When Republicans announced their proposal Monday to put state and local taxpayers’ money into American Family Field, they made a point of comparing the deal to the one Wisconsin lawmakers approved in 2015 to build a new arena for the Milwaukee Bucks.
The Bucks legislation, however, passed after a coalition of community groups obtained an agreement with the NBA team’s owners: a memorandum of understanding to negotiate guarantees for local jobs and other community benefits, not only while the arena was being built but after it was up and running.
So far neither the Brewers, GOP lawmakers nor the deal’s biggest Milwaukee cheerleaders appear to have sought out that kind of support for the Brewers stadium renovation — either from the union that represents stadium workers nor potential allies.
It could make a potentially significant difference from how the Bucks arena project came together, especially with Milwaukee lawmakers who have already reacted with deep skepticism to the GOP proposal.
“Nobody has approached us” about the proposal, Carlos Ginard, whose union represents food and beverage servers at the stadium, told the Wisconsin Examiner on Monday. “Nobody has talked to us.”
Ginard is vice president of the Chicago Midwest Joint Board of Workers United. American Family Field food and beverage workers belong to Local 122 of the union.
“If these jobs can stay in Milwaukee, we’ll be extremely happy,” Ginard said. “But at the same time, we’re not happy that the majority of the costs are going to be on the backs of regular taxpayers, including our members who work there. We’re talking about multi-billionaires who own professional sports teams, and our members make nowhere near what they make.”
Peter Rickman led the coalition that negotiated the community benefits agreement with the Milwaukee Bucks for the Fiserv Forum arena. The agreement itself was signed in 2016, but the memorandum of understanding signed a year earlier helped pave the way for passage of the state aid legislation.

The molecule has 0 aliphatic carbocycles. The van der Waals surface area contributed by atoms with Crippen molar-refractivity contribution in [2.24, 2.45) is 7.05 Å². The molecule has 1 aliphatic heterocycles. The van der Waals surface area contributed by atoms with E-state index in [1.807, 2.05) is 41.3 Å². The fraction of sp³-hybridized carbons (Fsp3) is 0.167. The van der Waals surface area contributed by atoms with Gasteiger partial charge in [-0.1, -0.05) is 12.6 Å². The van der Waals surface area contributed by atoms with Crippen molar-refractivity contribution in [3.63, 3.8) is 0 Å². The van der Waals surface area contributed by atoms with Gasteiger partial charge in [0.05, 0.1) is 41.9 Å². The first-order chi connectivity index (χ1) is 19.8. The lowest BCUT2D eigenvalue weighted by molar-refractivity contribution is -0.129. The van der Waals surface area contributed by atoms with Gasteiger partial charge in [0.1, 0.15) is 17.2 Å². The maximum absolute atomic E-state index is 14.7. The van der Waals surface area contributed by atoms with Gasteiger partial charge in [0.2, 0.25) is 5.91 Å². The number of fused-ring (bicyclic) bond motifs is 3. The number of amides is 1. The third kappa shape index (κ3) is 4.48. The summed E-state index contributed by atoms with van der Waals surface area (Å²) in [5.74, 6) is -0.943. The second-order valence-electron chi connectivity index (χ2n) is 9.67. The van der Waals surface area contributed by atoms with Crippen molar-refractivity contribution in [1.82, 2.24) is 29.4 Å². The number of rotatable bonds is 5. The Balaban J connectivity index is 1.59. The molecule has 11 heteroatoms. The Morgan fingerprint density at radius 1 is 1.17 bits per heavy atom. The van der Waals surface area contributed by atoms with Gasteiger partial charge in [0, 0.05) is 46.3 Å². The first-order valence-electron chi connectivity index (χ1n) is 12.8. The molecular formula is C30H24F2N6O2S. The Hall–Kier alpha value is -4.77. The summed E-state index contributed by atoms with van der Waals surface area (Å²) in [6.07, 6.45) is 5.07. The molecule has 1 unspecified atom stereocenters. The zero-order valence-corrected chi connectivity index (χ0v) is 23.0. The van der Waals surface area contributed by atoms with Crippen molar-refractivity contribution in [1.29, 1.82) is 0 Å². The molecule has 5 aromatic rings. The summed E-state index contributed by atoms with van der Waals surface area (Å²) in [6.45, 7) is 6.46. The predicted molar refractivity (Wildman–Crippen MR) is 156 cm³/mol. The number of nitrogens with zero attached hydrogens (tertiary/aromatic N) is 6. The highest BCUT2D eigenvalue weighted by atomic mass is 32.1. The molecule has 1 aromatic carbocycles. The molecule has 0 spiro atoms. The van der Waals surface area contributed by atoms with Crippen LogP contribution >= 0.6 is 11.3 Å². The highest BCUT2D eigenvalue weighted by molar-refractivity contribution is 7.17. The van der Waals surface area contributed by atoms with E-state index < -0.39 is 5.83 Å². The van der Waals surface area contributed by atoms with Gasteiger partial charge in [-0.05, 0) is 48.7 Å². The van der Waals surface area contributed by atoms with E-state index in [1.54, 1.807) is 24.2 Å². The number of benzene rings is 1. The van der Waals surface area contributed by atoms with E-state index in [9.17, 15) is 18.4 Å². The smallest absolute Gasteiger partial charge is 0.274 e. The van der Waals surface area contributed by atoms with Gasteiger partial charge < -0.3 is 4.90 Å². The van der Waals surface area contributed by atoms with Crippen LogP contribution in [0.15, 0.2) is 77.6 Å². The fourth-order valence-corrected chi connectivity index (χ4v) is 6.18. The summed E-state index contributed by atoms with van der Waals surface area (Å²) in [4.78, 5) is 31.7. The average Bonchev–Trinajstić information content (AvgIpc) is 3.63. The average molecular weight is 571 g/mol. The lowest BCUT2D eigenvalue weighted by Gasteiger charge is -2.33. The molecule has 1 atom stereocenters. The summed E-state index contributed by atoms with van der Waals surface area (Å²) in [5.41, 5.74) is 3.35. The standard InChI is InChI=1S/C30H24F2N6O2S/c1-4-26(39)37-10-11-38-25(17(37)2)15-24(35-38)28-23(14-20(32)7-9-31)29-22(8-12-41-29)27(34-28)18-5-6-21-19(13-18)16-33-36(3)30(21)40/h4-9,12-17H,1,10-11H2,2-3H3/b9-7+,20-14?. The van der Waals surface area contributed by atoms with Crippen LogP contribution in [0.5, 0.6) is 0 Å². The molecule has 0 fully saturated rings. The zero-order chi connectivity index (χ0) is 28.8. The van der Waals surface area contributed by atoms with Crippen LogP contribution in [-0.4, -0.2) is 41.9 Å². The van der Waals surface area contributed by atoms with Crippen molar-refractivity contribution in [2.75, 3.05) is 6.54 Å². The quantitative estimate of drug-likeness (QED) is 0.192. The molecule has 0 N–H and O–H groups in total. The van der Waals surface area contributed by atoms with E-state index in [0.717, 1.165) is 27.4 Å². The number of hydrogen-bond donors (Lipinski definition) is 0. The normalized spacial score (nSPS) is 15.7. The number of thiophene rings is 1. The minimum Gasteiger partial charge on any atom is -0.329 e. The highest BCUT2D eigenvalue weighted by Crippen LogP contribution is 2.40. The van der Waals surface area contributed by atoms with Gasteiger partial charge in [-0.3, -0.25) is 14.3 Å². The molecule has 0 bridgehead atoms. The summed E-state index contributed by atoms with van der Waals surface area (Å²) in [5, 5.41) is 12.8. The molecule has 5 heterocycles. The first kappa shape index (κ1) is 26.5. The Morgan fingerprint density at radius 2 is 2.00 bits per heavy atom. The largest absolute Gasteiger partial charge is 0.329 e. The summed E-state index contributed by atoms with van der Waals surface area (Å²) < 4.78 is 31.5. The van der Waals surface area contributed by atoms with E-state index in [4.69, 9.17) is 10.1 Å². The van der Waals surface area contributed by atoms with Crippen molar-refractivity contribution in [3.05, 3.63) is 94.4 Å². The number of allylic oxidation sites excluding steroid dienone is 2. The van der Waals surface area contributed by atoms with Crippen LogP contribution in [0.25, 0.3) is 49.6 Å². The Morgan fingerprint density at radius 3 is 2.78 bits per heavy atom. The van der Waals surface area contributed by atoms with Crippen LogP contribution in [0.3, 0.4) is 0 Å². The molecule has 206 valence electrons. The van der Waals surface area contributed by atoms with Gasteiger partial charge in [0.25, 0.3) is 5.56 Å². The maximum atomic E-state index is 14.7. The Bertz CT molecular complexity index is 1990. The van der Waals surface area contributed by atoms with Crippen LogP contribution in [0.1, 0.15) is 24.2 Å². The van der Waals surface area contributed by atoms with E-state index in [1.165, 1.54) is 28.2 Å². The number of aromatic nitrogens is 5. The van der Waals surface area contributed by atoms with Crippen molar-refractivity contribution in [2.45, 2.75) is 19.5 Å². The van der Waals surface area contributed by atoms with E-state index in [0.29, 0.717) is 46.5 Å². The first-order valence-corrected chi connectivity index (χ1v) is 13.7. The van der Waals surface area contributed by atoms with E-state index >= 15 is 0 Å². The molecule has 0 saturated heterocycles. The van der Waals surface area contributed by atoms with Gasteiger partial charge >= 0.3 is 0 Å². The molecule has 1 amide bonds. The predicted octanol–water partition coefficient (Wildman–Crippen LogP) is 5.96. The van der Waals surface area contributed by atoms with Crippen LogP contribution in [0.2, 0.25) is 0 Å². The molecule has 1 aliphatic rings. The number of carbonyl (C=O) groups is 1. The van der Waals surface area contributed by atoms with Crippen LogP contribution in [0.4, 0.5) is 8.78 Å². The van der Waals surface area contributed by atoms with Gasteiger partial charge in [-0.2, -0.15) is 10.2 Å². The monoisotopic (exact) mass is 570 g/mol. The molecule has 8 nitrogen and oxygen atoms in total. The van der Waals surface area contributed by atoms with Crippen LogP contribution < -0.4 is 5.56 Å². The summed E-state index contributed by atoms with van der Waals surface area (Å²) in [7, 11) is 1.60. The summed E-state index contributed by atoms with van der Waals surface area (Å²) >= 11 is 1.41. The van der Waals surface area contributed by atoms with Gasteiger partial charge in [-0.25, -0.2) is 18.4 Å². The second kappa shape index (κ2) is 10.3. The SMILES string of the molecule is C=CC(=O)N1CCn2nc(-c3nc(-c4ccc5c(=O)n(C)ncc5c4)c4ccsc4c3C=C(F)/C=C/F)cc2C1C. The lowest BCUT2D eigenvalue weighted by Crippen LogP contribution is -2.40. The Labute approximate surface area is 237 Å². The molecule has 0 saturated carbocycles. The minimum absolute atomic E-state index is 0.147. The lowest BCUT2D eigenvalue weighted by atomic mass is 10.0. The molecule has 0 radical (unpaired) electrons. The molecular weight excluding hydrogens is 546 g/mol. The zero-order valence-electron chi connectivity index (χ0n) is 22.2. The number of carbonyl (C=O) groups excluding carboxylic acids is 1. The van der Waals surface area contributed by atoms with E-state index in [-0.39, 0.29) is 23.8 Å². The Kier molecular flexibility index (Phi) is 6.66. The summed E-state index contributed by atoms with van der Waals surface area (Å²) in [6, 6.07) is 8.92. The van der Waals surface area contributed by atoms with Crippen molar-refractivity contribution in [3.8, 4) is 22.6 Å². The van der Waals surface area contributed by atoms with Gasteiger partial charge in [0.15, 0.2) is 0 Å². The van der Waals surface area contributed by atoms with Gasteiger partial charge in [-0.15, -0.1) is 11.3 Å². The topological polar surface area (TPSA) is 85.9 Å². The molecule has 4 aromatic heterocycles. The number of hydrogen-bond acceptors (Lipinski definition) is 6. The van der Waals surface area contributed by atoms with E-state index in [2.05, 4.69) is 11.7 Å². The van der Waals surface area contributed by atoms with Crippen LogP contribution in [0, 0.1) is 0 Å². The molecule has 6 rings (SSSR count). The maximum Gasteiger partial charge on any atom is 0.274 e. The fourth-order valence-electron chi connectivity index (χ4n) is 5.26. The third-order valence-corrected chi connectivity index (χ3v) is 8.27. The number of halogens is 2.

The benefits agreement included provisions to guarantee local employment and union representation for Fiserv Forum employees once the arena was built. The formation of the Milwaukee Area Service and Hospitality Workers Union (MASH) followed.
MASH represents 900 people working at the Fiserv Forum and in the Deer District, the entertainment and hospitality district developed along with the arena and included in the benefits agreement. Rickman is now the president of MASH.
MASH is also a workforce intermediary program, otherwise known as a hiring hall, that employers who have signed contracts with the union can turn to when filling positions.
The Brewers stadium project “has always been pretty different than the discussion that occurred around what is now the Fiserv Forum and the Deer District,” Rickman told the Wisconsin Examiner Monday.
As the Bucks proposal was taking shape, “it was in the context of there being potentially 1,500 new jobs in the service and hospitality industry,” Rickman said. “That provided a means to cast a new mold on what that kind of work could be like. So that’s why there was a full-throated campaign to secure a community benefits agreement for living wages, union rights and a workforce intermediary program.”
Rickman said he sees potential subjects for a benefits agreement on the American Family Field project, but there isn’t a role for MASH since it doesn’t represent the baseball stadium’s workers.
“Ultimately policy makers are going to have to wrestle with the idea: Do we want to subsidize this stadium project simply for having this major league baseball franchise extend their lease? And they’re not going to be able to have that kind of conversation, with people talking about fundamentally transforming the service and hospitality work that’s at the heart of the economic and racial inequality crisis that defines the city?”
Support from some Democratic lawmakers in the state Senate particularly could be essential to pass the legislation in the face of likely divisions among the body’s Republicans, and Rickman suggested a strong benefits agreement would probably be needed to sell them on a deal. It’s not clear when or if that will become part of the discussion, however.
The prospect of a benefits agreement at Fiserv Forum was something that the Bucks’ owners “could bring to the discussion with policymakers eight years ago,” Rickman said. With the Brewers’ owners, however, “I don’t think it’s happening right now.”
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originally published at https%3A%2F%2Fwisconsinexaminer.com%2F2023%2F09%2F19%2Fwill-brewers-stadium-project-need-a-community-benefits-deal-to-fly%2F by Erik Gunn